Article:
|Remains of 14th Century Auchinleck Castle|
|Boswell's family estate, Auchinleck House; edifice replaced, 18th Century|
|Young James Boswell circa 1760, future 9th Laird of Auchinleck|
Fifteen years after James Boswell's death in 1795 from venereal disease and alcoholism at age 55 in London, an American preacher would write a sermon against the sin of dueling, after the Vice President of the United States, Aaron Burr, killed Alexander Hamilton, in an instance of that testosterone-laden barbaric practice of ritualized murder among males who feel their honor to have been damaged: The duel.
He entitled his sermon,
"How are the Mighty Fallen!" 2 Samuel 1:27
The collection at Yale's Beinecke Rare Book Library of the papers of James Boswell, author of what is universally acknowledged as the greatest biography of all time, The Life of Samuel Johnson, contains a manuscript which was not discovered until more than a century after Boswell's 1795 death. The previously unknown mansucript London Journal 1762-1763 was not published until 1950, and then courageously by Yale, unsanitized, despite the intervening reign of prudery of the British philanthropist and censor, Dr. Thomas Bowdler ------ a prudery which it fortuitously escaped by being lost for 120 years.
Cutaway of Yale's Beinecke Rare Book Library
On the first page of this racy two-year journal (1762-1763) the twenty-two year old future Lord of Auchinleck in Scotland, writes from London, where he has escaped the leash of his domineering parents, that he intends to write honestly and frankly in his journal, after his cousin, Andrew Erskine, assures him there is no danger of self-incrimination since "I fancy you will not set down your robberies on the highway, or the murders that you commit." (p.40)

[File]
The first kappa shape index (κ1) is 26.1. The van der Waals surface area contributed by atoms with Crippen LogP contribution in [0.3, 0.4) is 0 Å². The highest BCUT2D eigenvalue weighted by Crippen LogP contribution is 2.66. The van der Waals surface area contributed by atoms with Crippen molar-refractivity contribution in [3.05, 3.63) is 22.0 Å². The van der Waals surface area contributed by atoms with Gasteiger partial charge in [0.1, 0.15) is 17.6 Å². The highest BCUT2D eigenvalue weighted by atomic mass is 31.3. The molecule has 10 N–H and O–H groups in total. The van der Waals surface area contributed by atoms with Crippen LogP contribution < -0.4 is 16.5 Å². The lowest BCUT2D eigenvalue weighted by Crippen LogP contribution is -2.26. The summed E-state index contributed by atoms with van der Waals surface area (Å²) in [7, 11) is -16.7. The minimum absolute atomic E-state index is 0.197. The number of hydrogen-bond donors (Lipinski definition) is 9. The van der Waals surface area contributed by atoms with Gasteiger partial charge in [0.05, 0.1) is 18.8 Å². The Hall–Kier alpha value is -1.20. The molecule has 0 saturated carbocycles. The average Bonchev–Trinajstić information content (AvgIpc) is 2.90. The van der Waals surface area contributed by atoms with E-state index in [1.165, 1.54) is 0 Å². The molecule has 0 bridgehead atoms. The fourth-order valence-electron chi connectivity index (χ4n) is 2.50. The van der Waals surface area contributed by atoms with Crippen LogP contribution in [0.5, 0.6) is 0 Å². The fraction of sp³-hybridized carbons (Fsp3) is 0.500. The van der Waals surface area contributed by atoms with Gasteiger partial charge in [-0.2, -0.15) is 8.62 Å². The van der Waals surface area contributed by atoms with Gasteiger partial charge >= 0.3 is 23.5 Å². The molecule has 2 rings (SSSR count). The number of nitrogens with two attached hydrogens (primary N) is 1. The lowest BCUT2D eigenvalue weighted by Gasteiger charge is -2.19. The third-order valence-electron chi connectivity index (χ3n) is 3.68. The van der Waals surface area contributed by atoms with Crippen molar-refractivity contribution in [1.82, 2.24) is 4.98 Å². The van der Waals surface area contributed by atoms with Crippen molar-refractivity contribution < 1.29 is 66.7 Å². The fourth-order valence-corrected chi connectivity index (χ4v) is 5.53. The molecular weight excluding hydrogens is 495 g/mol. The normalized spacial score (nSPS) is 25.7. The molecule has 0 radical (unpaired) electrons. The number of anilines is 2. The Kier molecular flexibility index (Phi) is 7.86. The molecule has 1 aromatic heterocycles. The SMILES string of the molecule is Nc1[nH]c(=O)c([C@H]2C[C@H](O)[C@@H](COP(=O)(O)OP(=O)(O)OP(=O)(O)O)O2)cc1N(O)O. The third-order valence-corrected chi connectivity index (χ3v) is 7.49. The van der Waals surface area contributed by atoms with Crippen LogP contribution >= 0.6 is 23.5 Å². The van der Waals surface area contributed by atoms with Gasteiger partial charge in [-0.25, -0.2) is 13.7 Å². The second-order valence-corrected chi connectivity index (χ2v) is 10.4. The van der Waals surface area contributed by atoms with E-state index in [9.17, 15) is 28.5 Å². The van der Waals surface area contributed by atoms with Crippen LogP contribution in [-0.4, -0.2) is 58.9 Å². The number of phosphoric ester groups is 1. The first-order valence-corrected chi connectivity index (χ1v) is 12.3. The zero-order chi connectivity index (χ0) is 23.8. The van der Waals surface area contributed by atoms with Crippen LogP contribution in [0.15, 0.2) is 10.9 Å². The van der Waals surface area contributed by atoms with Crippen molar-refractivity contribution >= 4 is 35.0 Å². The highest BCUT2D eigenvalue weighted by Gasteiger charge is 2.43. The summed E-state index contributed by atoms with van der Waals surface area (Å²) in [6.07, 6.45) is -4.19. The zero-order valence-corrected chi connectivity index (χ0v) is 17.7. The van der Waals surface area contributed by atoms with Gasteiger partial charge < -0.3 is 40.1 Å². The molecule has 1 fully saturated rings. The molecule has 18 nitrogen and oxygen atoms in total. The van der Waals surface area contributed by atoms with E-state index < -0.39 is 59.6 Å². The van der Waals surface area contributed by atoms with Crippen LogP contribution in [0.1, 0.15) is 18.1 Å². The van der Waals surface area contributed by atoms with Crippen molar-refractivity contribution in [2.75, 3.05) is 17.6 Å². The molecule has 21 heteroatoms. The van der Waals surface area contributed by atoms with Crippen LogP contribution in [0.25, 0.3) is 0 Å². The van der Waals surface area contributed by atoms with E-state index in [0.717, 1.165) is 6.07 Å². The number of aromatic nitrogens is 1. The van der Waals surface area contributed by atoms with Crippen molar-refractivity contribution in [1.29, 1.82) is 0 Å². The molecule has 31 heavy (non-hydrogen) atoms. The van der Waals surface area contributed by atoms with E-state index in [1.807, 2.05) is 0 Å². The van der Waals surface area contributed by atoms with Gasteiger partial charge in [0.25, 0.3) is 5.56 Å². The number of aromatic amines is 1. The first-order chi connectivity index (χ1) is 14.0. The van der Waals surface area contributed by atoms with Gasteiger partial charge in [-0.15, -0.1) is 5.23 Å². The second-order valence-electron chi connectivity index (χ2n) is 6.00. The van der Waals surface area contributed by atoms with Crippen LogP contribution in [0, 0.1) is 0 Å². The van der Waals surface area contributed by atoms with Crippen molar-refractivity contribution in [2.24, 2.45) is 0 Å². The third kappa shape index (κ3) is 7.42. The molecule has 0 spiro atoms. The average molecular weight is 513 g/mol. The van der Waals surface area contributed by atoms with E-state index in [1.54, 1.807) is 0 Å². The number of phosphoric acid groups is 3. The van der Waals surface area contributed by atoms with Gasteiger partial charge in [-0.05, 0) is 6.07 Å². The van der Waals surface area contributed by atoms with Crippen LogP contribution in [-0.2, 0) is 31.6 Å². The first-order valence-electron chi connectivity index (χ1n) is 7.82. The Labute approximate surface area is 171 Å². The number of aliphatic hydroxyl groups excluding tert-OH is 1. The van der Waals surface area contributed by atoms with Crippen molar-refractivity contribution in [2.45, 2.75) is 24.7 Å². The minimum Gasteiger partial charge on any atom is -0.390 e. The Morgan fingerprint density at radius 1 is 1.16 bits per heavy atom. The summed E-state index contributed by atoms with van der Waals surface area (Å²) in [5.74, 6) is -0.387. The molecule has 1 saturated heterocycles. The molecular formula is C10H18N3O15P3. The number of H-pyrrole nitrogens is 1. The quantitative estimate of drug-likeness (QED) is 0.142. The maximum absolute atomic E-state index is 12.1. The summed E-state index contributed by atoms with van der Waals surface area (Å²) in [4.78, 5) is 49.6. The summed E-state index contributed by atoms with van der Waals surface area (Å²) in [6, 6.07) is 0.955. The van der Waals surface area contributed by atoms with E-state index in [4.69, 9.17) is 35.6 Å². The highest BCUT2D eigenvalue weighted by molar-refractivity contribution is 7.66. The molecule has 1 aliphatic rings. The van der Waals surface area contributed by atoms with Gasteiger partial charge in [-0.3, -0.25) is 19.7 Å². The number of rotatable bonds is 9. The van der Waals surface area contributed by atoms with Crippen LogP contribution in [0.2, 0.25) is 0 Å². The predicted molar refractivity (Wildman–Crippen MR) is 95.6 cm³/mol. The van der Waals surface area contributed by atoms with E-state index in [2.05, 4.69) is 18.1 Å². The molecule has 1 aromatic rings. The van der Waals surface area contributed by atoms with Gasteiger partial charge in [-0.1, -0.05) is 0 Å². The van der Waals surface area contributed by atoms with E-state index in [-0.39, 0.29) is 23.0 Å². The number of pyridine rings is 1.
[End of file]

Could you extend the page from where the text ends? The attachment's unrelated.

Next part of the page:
Very soon thereafter, we are treated to proof of Boswell's candor up to Erskine's hypothetical boundary of crimes: "I picked up a girl in the Strand; went into the court with intention to enjoy her in armour [prophylactic sheath]. But she had none. I toyed with her. She wondered at my size and said if I ever had a girl's maidenhead, I would make her squeak." (p. 49+)
Foolishly, he falls in love with an actress, to whom he gives the pseudonym "Louisa"in his journal, and who Lust leads him to believe is a lady.
Indeed, she is sympathetic when he appears to be impotent after failing to "make a triumphal entry" : She philosophizes kindly, albeit euphemistically, "'People cannot always command their spirits.' " (p.116).
At this time in his youthful life in London, he is socializing with the actor Garrick and the writers Sheridan and Goldsmith. He has not yet met Dr. Johnson. He has made a pledge to Sheridan about gambling at cards "not to play for five years" (p 127) betraying one facet of the compulsions which will retire him to what, for us moderns, is an early grave, at 55. He is a man of his word, however, and is often the only member of Lady Northumberland's guests who does not sit at table and play cards, making him a bit socially awkward. Pity he did not make similar pledges about alcohol and promiscuity as he did to Sheriden about gambling.
JAN. 12 1863:
After finally arranging a night alone with Louisa, he writes, "A more voluptuous night I never enjoyed. Five times I was fairly lost in supreme rapture . . Thus was this conquest completed to my highest satisfaction." (pp. 139-41) On another occasion soon thereafter, "I strutted up and own, considering myself as a valiant man who could gratify a lady's loving five times in a night . . ." (p. 142)
On his next liaison with Louisa he "felt his passion for Louisa much gone. I felt a degree of coldness for her and I observed an affectation about her which disgusted me. I had a strong proof of my own inconstancy of disposition, and I considered that any woman who married me must be miserable."( p.145)